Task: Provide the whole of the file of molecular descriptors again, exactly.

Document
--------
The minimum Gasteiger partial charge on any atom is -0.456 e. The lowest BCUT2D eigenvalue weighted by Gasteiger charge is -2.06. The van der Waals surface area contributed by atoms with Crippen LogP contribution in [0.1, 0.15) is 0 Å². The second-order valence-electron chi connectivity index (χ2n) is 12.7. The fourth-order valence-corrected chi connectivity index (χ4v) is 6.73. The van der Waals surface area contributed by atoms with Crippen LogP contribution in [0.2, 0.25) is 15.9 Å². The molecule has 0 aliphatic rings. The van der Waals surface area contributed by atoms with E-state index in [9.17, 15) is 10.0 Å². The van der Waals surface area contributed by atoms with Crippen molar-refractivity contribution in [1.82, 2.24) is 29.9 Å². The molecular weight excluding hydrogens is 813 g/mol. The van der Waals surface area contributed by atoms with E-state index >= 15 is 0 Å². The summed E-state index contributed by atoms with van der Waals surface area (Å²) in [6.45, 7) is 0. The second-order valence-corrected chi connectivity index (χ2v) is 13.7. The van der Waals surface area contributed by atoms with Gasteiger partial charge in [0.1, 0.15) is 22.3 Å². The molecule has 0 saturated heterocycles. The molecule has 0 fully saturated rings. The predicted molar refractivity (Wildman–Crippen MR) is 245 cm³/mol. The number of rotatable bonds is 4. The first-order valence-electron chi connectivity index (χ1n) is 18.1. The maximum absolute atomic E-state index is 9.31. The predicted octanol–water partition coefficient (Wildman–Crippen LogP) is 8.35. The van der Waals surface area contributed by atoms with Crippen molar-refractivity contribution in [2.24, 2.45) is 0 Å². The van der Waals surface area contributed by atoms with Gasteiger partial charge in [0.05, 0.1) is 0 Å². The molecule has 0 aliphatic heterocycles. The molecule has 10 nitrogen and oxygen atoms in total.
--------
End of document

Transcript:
The minimum Gasteiger partial charge on any atom is -0.456 e. The lowest BCUT2D eigenvalue weighted by Gasteiger charge is -2.06. The van der Waals surface area contributed by atoms with Crippen LogP contribution in [0.1, 0.15) is 0 Å². The second-order valence-electron chi connectivity index (χ2n) is 12.7. The fourth-order valence-corrected chi connectivity index (χ4v) is 6.73. The van der Waals surface area contributed by atoms with Crippen LogP contribution in [0.2, 0.25) is 15.9 Å². The molecule has 0 aliphatic rings. The van der Waals surface area contributed by atoms with E-state index in [9.17, 15) is 10.0 Å². The van der Waals surface area contributed by atoms with Crippen molar-refractivity contribution in [1.82, 2.24) is 29.9 Å². The molecular weight excluding hydrogens is 813 g/mol. The van der Waals surface area contributed by atoms with E-state index >= 15 is 0 Å². The summed E-state index contributed by atoms with van der Waals surface area (Å²) in [6.45, 7) is 0. The second-order valence-corrected chi connectivity index (χ2v) is 13.7. The van der Waals surface area contributed by atoms with Gasteiger partial charge in [0.1, 0.15) is 22.3 Å². The molecule has 0 saturated heterocycles. The molecule has 0 fully saturated rings. The predicted molar refractivity (Wildman–Crippen MR) is 245 cm³/mol. The number of rotatable bonds is 4. The first-order valence-electron chi connectivity index (χ1n) is 18.1. The maximum absolute atomic E-state index is 9.31. The predicted octanol–water partition coefficient (Wildman–Crippen LogP) is 8.35. The van der Waals surface area contributed by atoms with Crippen molar-refractivity contribution in [2.24, 2.45) is 0 Å². The van der Waals surface area contributed by atoms with Gasteiger partial charge in [0.05, 0.1) is 0 Å². The molecule has 0 aliphatic heterocycles. The molecule has 10 nitrogen and oxygen atoms in total.